With the latest infrastructure bill now under debate in Washington, we have a once-in-a-generation chance to invest in the future of mass transit. This vital legislation, championed by President Biden, will help to improve the lives of millions of people, not just in the metropolitan region but across the country.
The $1.2 trillion plan includes $550 billion for public transit, bridges, and highways, with more than $10 billion potentially headed for the MTA. The money would give our historic 2020-2024 Capital Program a major boost on top of the $15 billion in capital funding congestion pricing is expected to generate. Until then, we need every penny we can get from the federal government to support our ambitious plans to revitalize the MTA.
Money from the infrastructure bill is different than the hard-fought $14 billion in federal COVID-19 relief funds that Congress allocated to help the MTA keep the lights on and the trains running after the pandemic devastated our finances. Instead, the infrastructure funds would be used for just that: long-term improvements and modernization projects for the subway, bus, and commuter rail systems.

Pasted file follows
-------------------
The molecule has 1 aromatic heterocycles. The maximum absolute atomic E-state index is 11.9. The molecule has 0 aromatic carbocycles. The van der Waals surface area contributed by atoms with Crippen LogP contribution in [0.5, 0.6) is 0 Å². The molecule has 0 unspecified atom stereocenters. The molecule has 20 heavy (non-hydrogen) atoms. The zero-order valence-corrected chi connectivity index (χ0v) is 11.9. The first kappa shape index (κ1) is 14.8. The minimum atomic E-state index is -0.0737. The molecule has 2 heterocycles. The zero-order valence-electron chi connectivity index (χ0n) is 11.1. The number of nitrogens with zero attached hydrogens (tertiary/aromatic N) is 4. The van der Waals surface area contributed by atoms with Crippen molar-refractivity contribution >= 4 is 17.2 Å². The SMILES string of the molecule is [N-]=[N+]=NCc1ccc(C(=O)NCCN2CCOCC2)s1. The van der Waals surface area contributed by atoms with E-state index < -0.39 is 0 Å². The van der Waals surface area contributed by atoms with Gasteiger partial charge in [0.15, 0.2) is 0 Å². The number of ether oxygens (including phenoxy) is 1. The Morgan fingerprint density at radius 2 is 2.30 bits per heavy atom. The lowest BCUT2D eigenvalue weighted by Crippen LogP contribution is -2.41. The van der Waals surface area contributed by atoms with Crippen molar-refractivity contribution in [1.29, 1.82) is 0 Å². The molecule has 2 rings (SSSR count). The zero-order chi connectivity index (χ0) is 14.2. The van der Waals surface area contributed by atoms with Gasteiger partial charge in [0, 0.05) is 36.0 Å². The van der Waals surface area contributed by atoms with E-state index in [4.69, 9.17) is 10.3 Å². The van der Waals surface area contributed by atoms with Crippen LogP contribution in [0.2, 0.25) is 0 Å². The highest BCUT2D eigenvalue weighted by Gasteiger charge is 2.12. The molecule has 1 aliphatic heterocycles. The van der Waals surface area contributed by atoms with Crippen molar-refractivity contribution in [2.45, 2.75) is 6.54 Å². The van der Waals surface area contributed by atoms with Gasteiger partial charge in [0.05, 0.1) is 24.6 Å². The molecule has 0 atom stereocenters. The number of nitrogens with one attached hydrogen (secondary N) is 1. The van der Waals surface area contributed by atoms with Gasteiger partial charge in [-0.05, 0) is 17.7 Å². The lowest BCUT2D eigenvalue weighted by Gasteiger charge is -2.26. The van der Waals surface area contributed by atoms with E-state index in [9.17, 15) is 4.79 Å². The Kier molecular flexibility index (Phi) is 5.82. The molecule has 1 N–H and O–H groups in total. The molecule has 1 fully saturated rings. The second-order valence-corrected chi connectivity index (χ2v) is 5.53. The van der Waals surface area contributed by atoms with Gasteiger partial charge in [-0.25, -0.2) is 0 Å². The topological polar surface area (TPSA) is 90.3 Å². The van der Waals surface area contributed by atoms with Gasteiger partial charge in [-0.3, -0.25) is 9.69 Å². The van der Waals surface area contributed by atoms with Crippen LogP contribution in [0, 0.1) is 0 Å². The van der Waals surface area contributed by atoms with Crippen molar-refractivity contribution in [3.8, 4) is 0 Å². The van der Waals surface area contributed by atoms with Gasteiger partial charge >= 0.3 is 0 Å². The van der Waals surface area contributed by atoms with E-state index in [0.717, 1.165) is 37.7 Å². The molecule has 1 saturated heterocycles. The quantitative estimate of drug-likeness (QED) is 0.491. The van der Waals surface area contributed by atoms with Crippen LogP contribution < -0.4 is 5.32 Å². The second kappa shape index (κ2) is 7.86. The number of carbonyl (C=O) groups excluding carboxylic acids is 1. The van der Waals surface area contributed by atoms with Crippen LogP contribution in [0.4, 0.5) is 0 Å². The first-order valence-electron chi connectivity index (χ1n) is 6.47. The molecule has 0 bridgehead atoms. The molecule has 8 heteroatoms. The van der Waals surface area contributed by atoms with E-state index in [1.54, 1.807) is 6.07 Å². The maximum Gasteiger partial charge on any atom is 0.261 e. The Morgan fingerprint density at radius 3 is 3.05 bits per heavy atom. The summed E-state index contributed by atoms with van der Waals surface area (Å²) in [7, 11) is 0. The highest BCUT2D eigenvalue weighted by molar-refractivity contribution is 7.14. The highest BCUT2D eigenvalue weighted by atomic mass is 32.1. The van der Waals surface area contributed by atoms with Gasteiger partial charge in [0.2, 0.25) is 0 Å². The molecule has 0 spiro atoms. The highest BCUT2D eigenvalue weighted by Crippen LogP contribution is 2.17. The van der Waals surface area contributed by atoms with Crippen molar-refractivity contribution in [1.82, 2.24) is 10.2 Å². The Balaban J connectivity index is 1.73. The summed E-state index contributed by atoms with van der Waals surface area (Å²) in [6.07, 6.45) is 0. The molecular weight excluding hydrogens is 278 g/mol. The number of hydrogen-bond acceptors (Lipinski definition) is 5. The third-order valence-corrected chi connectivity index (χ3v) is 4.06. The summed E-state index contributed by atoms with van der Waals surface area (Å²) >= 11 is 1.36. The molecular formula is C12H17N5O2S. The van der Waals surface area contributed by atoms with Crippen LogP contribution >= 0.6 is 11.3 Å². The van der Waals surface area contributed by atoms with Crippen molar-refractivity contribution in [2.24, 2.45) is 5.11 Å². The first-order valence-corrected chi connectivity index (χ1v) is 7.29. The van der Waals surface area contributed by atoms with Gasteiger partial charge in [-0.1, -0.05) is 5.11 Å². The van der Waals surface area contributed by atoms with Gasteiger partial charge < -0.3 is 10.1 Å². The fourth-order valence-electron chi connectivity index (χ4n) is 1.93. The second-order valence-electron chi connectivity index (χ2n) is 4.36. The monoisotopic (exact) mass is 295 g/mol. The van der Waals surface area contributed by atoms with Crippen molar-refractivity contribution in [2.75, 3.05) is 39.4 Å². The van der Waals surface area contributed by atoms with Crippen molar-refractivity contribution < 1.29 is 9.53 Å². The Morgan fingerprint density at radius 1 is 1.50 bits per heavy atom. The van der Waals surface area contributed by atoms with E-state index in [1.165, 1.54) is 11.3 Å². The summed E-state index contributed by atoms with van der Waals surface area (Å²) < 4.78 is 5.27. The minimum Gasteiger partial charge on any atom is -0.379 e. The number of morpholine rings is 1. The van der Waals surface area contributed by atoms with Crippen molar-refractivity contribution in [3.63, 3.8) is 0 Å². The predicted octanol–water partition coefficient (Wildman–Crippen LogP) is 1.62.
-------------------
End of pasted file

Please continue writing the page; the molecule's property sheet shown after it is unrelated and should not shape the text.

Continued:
Delaying action on the bill could jeopardize long-planned upgrades that would create new jobs and advance climate goals, like zero-emissions buses, new signals on six subway lines, and accessibility projects at dozens of stations – not to mention transformative mega projects like Second Avenue Subway Phase 2 and Metro North Penn Station Access.
These upgrades are only becoming more important as customers return to the system. Already, we’re back to regularly serving more than 3 million riders a day on just the subways, and more than 5 million including buses and the commuter railroads. The best incentive we can offer additional riders to come back and drive these numbers even higher is a seamless and modern travel experience, which requires real investment on the federal level.
Led by Senate Majority Leader Chuck Schumer, our partners in Washington have already done so much to keep mass transit alive during the pandemic. But now it’s time to look to the future of mass transit and its short-term and long-term importance to the region’s revival and survival. By passing the infrastructure bill, Congress could give the MTA’s indispensable system new momentum as we carry millions back to work, school, entertainment venues and everything else that New York has to offer.
Janno Lieber is acting MTA chair and CEO.